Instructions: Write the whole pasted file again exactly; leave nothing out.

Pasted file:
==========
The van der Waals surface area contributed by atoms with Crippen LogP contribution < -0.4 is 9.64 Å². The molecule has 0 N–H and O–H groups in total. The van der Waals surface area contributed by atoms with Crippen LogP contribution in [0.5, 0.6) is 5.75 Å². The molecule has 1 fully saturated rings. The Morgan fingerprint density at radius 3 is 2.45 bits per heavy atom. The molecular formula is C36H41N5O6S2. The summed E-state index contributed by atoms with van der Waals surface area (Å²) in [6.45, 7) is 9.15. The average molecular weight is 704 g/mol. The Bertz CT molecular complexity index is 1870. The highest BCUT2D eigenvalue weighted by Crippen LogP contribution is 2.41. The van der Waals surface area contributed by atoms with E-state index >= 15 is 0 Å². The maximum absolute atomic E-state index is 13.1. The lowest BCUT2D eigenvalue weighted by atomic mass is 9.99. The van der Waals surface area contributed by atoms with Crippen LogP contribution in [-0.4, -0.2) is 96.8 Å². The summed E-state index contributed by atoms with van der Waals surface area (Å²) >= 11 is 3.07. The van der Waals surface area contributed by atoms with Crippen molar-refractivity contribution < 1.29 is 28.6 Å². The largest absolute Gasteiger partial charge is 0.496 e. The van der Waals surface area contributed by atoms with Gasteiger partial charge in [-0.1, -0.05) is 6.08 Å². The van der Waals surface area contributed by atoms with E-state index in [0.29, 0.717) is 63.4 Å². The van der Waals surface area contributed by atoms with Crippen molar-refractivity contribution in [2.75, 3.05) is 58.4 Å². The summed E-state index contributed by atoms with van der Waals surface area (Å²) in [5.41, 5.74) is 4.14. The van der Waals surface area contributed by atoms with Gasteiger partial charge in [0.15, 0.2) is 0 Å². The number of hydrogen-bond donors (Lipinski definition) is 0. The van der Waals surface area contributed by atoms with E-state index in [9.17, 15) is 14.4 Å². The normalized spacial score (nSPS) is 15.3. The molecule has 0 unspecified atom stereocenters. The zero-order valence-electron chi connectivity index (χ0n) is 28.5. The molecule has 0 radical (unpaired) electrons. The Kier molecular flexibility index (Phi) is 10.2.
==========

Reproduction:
The van der Waals surface area contributed by atoms with Crippen LogP contribution < -0.4 is 9.64 Å². The molecule has 0 N–H and O–H groups in total. The van der Waals surface area contributed by atoms with Crippen LogP contribution in [0.5, 0.6) is 5.75 Å². The molecule has 1 fully saturated rings. The Morgan fingerprint density at radius 3 is 2.45 bits per heavy atom. The molecular formula is C36H41N5O6S2. The summed E-state index contributed by atoms with van der Waals surface area (Å²) in [6.45, 7) is 9.15. The average molecular weight is 704 g/mol. The Bertz CT molecular complexity index is 1870. The highest BCUT2D eigenvalue weighted by Crippen LogP contribution is 2.41. The van der Waals surface area contributed by atoms with E-state index >= 15 is 0 Å². The maximum absolute atomic E-state index is 13.1. The lowest BCUT2D eigenvalue weighted by atomic mass is 9.99. The van der Waals surface area contributed by atoms with Crippen LogP contribution in [-0.4, -0.2) is 96.8 Å². The summed E-state index contributed by atoms with van der Waals surface area (Å²) >= 11 is 3.07. The van der Waals surface area contributed by atoms with Crippen molar-refractivity contribution < 1.29 is 28.6 Å². The largest absolute Gasteiger partial charge is 0.496 e. The van der Waals surface area contributed by atoms with Gasteiger partial charge in [-0.1, -0.05) is 6.08 Å². The van der Waals surface area contributed by atoms with E-state index in [0.29, 0.717) is 63.4 Å². The van der Waals surface area contributed by atoms with Crippen molar-refractivity contribution in [2.75, 3.05) is 58.4 Å². The summed E-state index contributed by atoms with van der Waals surface area (Å²) in [5.41, 5.74) is 4.14. The van der Waals surface area contributed by atoms with Gasteiger partial charge in [0.15, 0.2) is 0 Å². The number of hydrogen-bond donors (Lipinski definition) is 0. The van der Waals surface area contributed by atoms with E-state index in [9.17, 15) is 14.4 Å². The normalized spacial score (nSPS) is 15.3. The molecule has 0 unspecified atom stereocenters. The zero-order valence-electron chi connectivity index (χ0n) is 28.5. The molecule has 0 radical (unpaired) electrons. The Kier molecular flexibility index (Phi) is 10.2.